Studies on the Biology of Hemileia Vastatrix Berk. & BR.

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Roberts, F.M.
Nutman, F.J.
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Germination of the uredospores of Hemileia vaslatrix can occur ' only in the presence of liquid water, either in the dark or in light of low intensity the latter stimulating the onset of germination at low, but not at optimal temperatures. On agar the optimum is 22C., the minimum I5°c and the maximum 28'5°. On leaf surfaces, however, germination is markedly depressed at ca. 24°, resulting in a bimodal relation with temperature. After subjection to moderately low temperatures a marked stimulation of germination follows on transference to the optimum, the amount of the stimulus being proportional to the duration of the exposure to the lower temperature. Spores of H. vaslalrix: cannot infect except at comparatively high concentrations, hence the threshold period for successful infection is longer than the time necessary for the formation of appressoria by individual spores. Lesions can occasionally develop after 3 1/2 hr. exposure to conditions which permit germination, but the number increases with the length of exposure up to at least 12 hr. Germination is more frequent on young leaves than on old, and at the margins than near the mid-rib. When stored dry the spores are relatively short-lived, losing 50 % of their viability in less than 2 days. \When wetted for very short periods and then dried for equally short ones, their germinative capacity is very greatly reduced. The relation of these findings to conditions in the field is discussed.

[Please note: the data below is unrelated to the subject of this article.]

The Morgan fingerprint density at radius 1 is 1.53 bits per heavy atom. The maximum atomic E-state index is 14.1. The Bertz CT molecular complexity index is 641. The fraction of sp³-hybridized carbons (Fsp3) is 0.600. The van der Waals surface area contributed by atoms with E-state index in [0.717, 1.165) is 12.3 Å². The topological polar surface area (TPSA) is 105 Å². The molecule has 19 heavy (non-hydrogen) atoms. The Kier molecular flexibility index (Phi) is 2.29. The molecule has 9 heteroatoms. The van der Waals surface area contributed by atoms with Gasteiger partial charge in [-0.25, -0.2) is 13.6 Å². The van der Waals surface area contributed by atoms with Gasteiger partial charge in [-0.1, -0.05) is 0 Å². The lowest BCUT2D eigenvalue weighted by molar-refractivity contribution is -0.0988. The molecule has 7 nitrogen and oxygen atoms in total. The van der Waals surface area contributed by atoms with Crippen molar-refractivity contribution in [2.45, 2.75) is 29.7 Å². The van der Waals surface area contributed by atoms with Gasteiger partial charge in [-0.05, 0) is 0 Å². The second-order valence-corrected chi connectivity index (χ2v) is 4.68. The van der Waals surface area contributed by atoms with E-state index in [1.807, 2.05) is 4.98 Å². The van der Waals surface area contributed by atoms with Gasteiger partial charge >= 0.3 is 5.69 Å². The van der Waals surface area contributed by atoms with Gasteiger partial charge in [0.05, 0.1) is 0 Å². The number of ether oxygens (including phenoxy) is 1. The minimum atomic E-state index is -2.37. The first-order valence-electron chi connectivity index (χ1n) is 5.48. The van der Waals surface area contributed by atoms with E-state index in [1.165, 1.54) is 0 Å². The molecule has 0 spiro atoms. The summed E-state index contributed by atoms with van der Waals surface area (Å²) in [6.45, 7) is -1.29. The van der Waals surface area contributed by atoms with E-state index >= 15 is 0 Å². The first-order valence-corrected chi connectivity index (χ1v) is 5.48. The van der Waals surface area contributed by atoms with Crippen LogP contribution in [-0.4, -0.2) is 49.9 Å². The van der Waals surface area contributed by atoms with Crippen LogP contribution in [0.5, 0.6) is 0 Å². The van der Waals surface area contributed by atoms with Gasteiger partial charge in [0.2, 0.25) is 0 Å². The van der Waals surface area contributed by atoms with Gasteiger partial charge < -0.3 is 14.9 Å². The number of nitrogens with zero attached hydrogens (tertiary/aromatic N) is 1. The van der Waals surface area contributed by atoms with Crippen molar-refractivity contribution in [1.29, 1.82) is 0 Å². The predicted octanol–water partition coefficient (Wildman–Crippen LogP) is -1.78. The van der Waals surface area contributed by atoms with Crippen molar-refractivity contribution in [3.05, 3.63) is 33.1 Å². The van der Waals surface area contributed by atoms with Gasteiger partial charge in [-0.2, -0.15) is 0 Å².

Transactions Of The British Mycological Society, 46 (1), pp. 27-48